According to Wallisch, mathematical imagery is what students are missing, and what causes confusion. He used the example of reading the words “Statue of Liberty,” and how it evokes an immediate image in the mind. But if a person couldn’t read, or had never heard of the Statue of Liberty, they would visualize only letters and words, not Lady Liberty holding her torch — and the same goes for math novices. Since they have no experience, the mix of mathematical symbols on the page don’t mean much. “Mathematicians see equations by imagery built by long-term practice manipulating them,” he said. “The trick is to use software to visualize the equations so that those who don’t have the practice (or the unusual brain) can see the same.”

“Mathematics is a way to read the world of nature and technology around us. If a teacher can convey this, the entire world becomes an exciting textbook.”
Wallisch began creating moving mathematical images for himself using technical computing environment Matlab, and said that, although he uses it for high-level research computations, high school students can just as easily build visual mathematical models with some guidance. By creating images of equations and playing with the variables, Wallisch now sees what all the fuss is about. He wrote in a blog post: “Personally, I’m betting on aesthetics, with Kant: ‘Beautiful is that which is appealing without interest.’ As we can’t presume interest, aesthetics can serve as an important bridge(head).”

California Institute of the Arts math professor Michael S. Schneider agreed that imagery is the best way to show students the beauty of math. He has been helping students connect mathematics to visual imagery for nearly forty years, and wrote the book A Beginner’s Guide to Constructing the Universe: Mathematical Archetypes of Nature, Art and Science to show humans are surrounded with mathematical imagery — including right outside, in nature.

“As a youngster I wasn’t particularly outstanding in math,” he said. “But at 16 I became earnestly interested in the variety of shapes nature produced and wanted to understand why regular shapes keep recurring in nature. I remember pondering the same hexagonal shape found in the beehive, quartz crystal and metal hexnuts. I could understand how a crystal grew mechanically in this precise geometry by accumulating atoms, but how did bees know how to produce the pattern which holds more weight of honey than, say, a checkerboard pattern? I wasn’t comfortable with the ‘trial and error’ explanation, and even if it was in their DNA, how did that knowledge of superior design get there?” Then, he said, he wanted to know more about logarithmic spirals – “in the bathtub, swirling leaves, tornadoes, hurricanes, solar systems, galaxies.” Schneider said he had good math teachers, but these topics were never covered in school; books he looked up on the subjects covered them one at a time, but never altogether in the same place.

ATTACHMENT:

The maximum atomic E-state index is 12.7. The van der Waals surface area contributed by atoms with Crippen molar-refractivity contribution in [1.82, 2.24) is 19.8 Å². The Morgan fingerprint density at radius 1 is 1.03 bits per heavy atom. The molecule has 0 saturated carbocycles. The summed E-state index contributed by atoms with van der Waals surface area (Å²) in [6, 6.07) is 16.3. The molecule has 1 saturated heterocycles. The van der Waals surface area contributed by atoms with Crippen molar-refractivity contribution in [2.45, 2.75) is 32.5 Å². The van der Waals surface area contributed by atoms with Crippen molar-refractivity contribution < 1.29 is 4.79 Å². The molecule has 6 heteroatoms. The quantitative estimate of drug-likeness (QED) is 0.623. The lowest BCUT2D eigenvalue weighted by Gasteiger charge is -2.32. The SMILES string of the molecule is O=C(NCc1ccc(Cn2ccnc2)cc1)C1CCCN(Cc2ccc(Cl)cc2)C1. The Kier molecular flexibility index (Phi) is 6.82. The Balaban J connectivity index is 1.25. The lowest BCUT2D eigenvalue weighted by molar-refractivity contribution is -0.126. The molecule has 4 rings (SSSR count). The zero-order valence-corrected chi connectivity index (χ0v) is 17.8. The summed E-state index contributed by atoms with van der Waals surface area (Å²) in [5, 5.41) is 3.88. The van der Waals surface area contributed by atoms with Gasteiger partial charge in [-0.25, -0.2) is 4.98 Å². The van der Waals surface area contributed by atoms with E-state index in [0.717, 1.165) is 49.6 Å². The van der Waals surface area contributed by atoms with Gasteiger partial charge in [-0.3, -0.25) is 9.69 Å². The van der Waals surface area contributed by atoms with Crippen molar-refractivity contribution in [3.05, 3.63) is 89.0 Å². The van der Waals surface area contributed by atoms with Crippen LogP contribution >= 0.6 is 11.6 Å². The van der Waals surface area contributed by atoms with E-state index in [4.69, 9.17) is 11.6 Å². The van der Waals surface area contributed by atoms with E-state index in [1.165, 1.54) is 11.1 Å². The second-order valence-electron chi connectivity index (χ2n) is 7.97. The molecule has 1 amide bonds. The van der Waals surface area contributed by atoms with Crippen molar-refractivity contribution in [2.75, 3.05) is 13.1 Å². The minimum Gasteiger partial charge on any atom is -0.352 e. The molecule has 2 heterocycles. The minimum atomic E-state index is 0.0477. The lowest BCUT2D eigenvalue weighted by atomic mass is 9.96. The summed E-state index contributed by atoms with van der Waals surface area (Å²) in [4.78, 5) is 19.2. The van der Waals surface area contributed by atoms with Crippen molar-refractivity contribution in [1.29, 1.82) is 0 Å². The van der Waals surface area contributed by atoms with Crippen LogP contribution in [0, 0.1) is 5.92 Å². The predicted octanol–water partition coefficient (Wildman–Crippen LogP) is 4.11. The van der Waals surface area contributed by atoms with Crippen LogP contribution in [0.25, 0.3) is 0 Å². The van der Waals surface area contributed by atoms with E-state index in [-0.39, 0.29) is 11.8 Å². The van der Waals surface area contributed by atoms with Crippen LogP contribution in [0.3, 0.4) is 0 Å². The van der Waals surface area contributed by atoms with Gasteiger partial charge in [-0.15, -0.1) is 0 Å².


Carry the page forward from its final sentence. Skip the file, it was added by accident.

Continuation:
Schneider said he became obsessed with understanding the language and shapes of “nature’s geometric alphabet”: circles, spheres, triangles, squares, and more — the shapes that surround us every day if we simply take the time to notice them. “A circle represents the number one,” he said. “Most people can feel why a circle represents unity, its wholeness, completeness. A circle holds more inside it than any other shape having the same perimeter. So it’s practical to know that round pizzas hold more toppings than squares or rectangles having the same length of crust.”

Armed with this set of nature’s images and symbols, Schneider found that numbers and shapes have personalities, each playing different roles in the cosmos. “The universe becomes a book and then a great play with great actors in great parts telling great stories,” he said. “Mathematics is a way to read the world of nature and technology around us. If a teacher can convey this, the entire world becomes an exciting textbook.”

Schneider admits that today’s math teachers are strapped for time and resources to really explore the beautiful part of math, partly due to the way textbooks are constructed, and the pressure to cover material quickly. He believes that for students to see the beauty in math, teachers need more time and freedom. “I think that math education gets too abstract too quickly without first providing a sense-based foundation,” he said.